The Beat Goes On

 03 Aug 2014

The music business used to be known as an industry with edge, attitude and a taste for excess. The only trouble is however – at least in this the age of downloadable music and diminishing returns – that it’s now a business that’s still driven by creativity and that retains enormously high expectations, yet everything now has to be realised on a tighter budget than in the days of the stretch limousines.

When one of the music industry’s big names decides it’s time for a new office, you can be assured the outcome is not going to be run-of-the-mill.

EMI, one of the most respected labels in the music business, is no different – complicated by the fact that the company looked like it was about to undergo a complex ownership change just as they decided they desperately needed to move.

Not, you would imagine, the ideal conditions for creating a brand new working environment. Then again, as designer Andrew Cliffe of The World is Round explains, “They wanted to get in before that [the change of ownership] was formally announced because if it had been announced before they had moved, they would never have moved”. This also meant that Cliffe came on board early enough in the piece to help choose the ideal site.

EMI and Cliffe settled on one on Flinders Street in the inner-Sydney suburb of Surry Hills – one previously occupied by furniture showrooms designed in 1990 by Burley Katon Halliday (BKH).

The fundamental brief, Cliffe explains, was for a space that “showcased EMI’s position in the market as being very open, transparent, friendly and inviting”. All on a budget that was “ruthlessly scrutinised” by an overseas head office. “EMI’s objective was to create a place of work that celebrated inspiration and imagination,” says Cliffe. Simply put: they understand that creativity breeds creates creativity.

In more practical terms EMI’s requirements were to have ten separate offices for each of the record company’s department heads, as well as open eating and entertaining areas, a traditional boardroom and meeting rooms.

“The idea was to keep it as honest and as raw and as clean as possible,” says Cliffe. So the first thing done was to strip it back to the bare bones of the original BKH design.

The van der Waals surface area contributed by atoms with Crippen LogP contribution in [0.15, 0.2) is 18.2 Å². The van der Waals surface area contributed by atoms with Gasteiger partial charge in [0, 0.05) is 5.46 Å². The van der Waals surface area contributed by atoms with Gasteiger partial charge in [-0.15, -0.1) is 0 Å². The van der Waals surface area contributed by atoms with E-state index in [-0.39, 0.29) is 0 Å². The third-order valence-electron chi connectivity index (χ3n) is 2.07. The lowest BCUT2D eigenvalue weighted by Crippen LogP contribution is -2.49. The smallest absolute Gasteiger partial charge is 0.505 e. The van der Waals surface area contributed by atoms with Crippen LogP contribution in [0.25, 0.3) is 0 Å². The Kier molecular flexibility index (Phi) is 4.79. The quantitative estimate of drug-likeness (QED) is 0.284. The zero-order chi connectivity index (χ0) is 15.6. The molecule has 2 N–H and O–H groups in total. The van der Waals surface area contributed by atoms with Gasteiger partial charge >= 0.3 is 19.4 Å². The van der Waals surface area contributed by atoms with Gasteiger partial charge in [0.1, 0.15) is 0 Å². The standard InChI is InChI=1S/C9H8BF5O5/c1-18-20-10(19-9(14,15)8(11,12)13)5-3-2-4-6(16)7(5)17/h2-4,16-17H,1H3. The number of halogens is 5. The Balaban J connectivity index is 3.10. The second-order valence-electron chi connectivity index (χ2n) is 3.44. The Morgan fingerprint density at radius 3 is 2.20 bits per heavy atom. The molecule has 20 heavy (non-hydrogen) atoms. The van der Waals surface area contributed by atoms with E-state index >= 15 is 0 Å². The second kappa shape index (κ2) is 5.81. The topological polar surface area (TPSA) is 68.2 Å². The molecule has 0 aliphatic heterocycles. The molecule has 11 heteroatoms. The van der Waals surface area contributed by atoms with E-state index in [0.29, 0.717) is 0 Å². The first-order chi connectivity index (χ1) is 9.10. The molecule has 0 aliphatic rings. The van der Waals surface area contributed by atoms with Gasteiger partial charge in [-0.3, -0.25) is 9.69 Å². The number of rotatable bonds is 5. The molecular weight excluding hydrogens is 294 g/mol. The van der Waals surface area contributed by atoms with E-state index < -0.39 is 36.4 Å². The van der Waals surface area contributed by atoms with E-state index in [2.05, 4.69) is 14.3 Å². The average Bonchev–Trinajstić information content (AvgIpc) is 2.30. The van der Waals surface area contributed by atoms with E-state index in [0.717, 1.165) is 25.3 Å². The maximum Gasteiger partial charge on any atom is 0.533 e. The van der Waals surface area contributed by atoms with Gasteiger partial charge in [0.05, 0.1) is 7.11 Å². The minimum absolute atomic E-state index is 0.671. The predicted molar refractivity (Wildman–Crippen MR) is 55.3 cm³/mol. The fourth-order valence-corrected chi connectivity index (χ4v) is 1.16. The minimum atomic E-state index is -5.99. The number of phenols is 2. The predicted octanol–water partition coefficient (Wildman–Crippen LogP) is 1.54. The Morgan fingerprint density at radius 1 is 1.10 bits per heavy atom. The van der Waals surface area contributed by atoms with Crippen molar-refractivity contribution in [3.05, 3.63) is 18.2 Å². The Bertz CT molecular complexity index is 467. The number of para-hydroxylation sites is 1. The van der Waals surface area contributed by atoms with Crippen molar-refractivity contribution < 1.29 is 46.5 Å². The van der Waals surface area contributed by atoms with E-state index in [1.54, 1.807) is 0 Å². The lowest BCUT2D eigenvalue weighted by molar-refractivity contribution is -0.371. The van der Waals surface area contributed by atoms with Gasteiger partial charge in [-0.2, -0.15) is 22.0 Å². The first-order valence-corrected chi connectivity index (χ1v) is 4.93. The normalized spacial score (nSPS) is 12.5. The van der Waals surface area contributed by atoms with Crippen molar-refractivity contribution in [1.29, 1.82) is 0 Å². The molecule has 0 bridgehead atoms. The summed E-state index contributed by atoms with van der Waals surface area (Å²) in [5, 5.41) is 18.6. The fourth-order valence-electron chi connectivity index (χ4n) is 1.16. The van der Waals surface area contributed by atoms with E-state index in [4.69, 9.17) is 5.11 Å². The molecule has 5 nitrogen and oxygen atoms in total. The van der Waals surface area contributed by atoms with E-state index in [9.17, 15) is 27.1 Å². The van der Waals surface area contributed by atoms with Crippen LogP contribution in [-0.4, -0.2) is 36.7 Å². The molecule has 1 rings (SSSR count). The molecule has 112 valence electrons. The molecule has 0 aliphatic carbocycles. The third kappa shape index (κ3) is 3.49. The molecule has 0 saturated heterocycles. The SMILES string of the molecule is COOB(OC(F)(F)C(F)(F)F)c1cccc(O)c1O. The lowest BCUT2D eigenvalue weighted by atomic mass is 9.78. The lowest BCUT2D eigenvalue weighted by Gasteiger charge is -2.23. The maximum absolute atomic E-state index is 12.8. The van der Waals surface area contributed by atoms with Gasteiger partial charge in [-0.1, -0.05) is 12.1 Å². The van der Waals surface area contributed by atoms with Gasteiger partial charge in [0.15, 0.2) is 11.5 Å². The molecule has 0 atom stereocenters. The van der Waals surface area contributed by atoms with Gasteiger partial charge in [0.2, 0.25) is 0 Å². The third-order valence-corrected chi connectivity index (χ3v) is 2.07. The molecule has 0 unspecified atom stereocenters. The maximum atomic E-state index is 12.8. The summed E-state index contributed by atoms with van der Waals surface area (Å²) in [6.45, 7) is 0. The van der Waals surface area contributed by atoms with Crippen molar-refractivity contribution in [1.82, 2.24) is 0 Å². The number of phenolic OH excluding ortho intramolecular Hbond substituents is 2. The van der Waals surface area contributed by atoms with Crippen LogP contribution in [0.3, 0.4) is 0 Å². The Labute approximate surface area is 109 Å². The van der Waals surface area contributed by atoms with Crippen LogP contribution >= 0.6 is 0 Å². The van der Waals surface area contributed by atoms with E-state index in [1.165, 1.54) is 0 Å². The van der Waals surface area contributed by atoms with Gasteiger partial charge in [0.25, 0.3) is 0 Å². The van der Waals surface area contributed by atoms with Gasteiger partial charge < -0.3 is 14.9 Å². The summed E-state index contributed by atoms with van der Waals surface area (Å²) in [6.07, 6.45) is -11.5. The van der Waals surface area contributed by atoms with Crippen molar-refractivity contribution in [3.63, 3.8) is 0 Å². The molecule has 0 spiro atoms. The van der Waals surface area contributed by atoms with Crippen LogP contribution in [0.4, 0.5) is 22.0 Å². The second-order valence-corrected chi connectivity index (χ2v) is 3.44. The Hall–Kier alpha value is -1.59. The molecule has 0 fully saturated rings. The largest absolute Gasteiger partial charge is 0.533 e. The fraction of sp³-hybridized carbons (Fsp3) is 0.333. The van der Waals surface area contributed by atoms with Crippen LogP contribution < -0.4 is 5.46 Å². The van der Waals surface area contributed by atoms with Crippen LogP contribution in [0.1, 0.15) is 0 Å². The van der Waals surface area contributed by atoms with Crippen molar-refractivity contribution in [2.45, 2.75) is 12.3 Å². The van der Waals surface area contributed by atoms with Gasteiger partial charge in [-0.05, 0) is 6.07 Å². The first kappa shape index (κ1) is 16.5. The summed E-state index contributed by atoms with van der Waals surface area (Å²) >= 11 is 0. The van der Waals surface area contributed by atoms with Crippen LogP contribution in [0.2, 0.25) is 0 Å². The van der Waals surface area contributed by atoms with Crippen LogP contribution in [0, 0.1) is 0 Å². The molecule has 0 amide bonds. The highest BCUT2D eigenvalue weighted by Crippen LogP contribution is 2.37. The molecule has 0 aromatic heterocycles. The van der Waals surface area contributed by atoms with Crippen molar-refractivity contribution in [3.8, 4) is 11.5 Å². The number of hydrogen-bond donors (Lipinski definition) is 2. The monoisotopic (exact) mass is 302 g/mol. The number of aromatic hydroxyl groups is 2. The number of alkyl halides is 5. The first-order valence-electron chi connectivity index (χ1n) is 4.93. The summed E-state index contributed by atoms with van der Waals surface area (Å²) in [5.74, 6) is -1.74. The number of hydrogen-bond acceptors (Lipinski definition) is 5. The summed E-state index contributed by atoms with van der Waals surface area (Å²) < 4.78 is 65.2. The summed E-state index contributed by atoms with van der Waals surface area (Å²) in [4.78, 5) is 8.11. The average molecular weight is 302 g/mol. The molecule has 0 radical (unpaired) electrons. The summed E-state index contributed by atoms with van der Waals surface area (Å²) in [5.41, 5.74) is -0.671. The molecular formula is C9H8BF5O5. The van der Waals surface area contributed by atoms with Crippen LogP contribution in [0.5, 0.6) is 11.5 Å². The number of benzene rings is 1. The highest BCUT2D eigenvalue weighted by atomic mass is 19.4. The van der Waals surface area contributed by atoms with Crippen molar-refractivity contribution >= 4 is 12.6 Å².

As it turned out, BKH design had specified Zip HydroTap systems in the original design.

“The planning principles were maximising the amount of natural light, making sure the offices were pushed to the core and that people sitting at workstations had access to as much natural light as possible,” Cliffe adds. Knoll workstations were specified, without screens dividing them. All finishes, products and engineering “were continuously tested to ensure their alignment with EMI’s goals of green design,” says Cliffe.

Take for instance the provision of instant boiling and chilled water. As it turned out, BKH design had specified Zip HydroTap systems in the original design. “They were 22 years old and they were so happy with the way that they worked and were maintained and looked after that they went out and bought [them] again,” says Cliffe.

Indeed it was a decision in perfect accord with a commitment to an approach that took into account everything from minimal lighting and power use to “recycling, photocopy tracking, floor kill switches to turn off standby power and top of the line air con unit,” says Cliffe, “all to ensure EMI’s continuous dedication to social responsibility.” Success without the excess.

"Article taken from Boiling Point issue no. 18, published by the Indesign Media Asia Pacific. Words by Guy Allenby, Photography by Tyrone Branigan, Interior Designer by The World is Round"